Two years ago I was in Ottawa at the Carleton School of Political Management and training graduates on what political marketing is about and how it can be used, and naturally, discussing examples from the main Canadian parties the Conservatives, Liberals and NDP. We discussed the obstacles to Harper staying market-oriented as the longer parties are in power the harder they find it to stay, and appear to stay, in touch with voters. We also looked at how the new Liberal leader Justin Trudeau was trying to re-brand the Liberal party after its’ major defeat in the 2011 election and what it takes to make a party market-oriented and offer a political product that will satisfy the demands of the majority of voters.
Political marketing is a complex area of practice. It involves researching the market – or listening to voters – and then designing a product that will appeal to enough of them to win power. This sounds easy, but actually the kind of product that will satisfy voters is hard to design and even harder to produce. It needs to be something that is responsive to key concerns, includes popular policies, but also is affordable (a product that voters don’t believe can be delivered won’t sell); doesn’t sell your soul (voters also want to see you have values and can show leadership); and will bring your party with you (you need them for the volunteer workforce required to communicate and get the vote out). It is a complex mix of following and leading; appealing to mainstream but also putting forward new ideas; and aspiring to achieve positive change whilst appearing able to govern the country.
And then there are the more tactical parts of political marketing which the Canadian Conservatives are incredibly good at – segmenting the market, profiling and identifying which tiny percentage of voters might influence the election and targeting all your energies to get them on board, identifying opposition weaknesses and focusing your communication on those. The kind of dark arts political marketing is often associated with rather than the more responsive, democratic market-orientation I made my career by studying. Strategic political marketing is however always harder to develop and implement; short term tactics are easier and more tangible.
Tactics are also easier than strategy to research, but I’ve always believed that the core part of political marketing is the strategy, and in particular, a market orientation; actually genuinely wanting to listen to voters and respond to their concerns. Respond does not mean follow, but it does mean being orientated, or linked to, what they think not just what you think. It is this that won Justin Trudeau the election.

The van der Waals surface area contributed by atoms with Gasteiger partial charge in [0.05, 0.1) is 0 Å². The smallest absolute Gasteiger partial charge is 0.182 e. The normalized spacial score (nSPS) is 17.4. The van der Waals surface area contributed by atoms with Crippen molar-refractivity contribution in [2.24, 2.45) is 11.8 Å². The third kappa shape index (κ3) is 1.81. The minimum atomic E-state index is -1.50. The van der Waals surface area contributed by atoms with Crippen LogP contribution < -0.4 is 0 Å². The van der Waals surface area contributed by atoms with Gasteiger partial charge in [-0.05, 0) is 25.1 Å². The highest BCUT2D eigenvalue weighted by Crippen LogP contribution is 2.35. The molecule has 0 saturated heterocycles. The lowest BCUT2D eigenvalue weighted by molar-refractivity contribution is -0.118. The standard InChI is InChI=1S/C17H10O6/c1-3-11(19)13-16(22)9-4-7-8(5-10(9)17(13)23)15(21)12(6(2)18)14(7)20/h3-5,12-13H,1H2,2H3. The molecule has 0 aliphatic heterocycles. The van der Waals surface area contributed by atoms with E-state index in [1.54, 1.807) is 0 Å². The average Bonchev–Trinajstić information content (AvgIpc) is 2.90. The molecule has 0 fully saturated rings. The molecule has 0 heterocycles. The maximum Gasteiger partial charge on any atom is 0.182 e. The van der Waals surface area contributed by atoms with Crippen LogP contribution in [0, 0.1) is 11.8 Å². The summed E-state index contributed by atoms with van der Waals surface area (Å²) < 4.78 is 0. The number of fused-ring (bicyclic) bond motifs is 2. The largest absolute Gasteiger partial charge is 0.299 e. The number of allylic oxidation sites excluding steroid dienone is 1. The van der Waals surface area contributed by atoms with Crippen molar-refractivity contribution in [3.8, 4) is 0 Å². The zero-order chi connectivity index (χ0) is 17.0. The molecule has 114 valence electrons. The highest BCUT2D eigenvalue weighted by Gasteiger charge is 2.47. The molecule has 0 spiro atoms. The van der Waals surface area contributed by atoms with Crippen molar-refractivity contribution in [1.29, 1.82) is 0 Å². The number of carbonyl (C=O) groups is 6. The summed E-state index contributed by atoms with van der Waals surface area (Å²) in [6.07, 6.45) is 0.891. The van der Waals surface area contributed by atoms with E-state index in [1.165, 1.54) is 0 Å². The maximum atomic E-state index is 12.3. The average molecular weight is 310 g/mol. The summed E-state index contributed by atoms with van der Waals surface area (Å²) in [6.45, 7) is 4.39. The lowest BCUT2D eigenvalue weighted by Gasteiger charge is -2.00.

There is a wonderful journalist Susan Delacourt who, since interviewing me about political marketing back in 2009 has since written a book Shopping for Votes and raises awareness about the use of marketing in politics. Whilst in Ottawa she connected me to Telford, Justin Trudeau’s campaign manager, and I was privileged to spend an hour over breakfast with her sharing her ideas and my political marketing expertise, and get a glimpse into the more reflective strategy they were pursuing. Once back in New Zealand, it was clear from watching the Canadian liberal party from a distance that listening to voters is something Justin Trudeau was consistently good at. Just following his facebook page made it clear he travelled the country far and wide and been seen listening to and amongst the Canadian public. Earlier this year I showed my students a number of examples from the Canadian Liberals when teaching the concept of a market-oriented party.
But he also stood up on difficult issues such as reports of problematic behaviour of male liberal MPs towards their female colleagues in another party; he also compromised on a Harper bill instead of just going for 100% opposition; and he took the courageous position of legalising marijuana despite government ads on the potential dangers
However it was not an easy ride. The Conservatives launched seriously strategic attacks against Trudeau suggested he was not ready to govern; this was not just game playing negativity, it was done early enough (the ads were launched April 15th, the day after he became leader of the party April 14 2013, and two years before a 2015 election) that it was a clear attempt to brand Trudeau as incapable of governing (see https://www.youtube.com/watch?v=1qKps7uG6eM or http://www.justinoverhishead.ca). Desirable he may be, but if he couldn’t run the country that would never win the trust of voters. There is no point offering a great product if people don’t think it will actually deliver what it says on the box.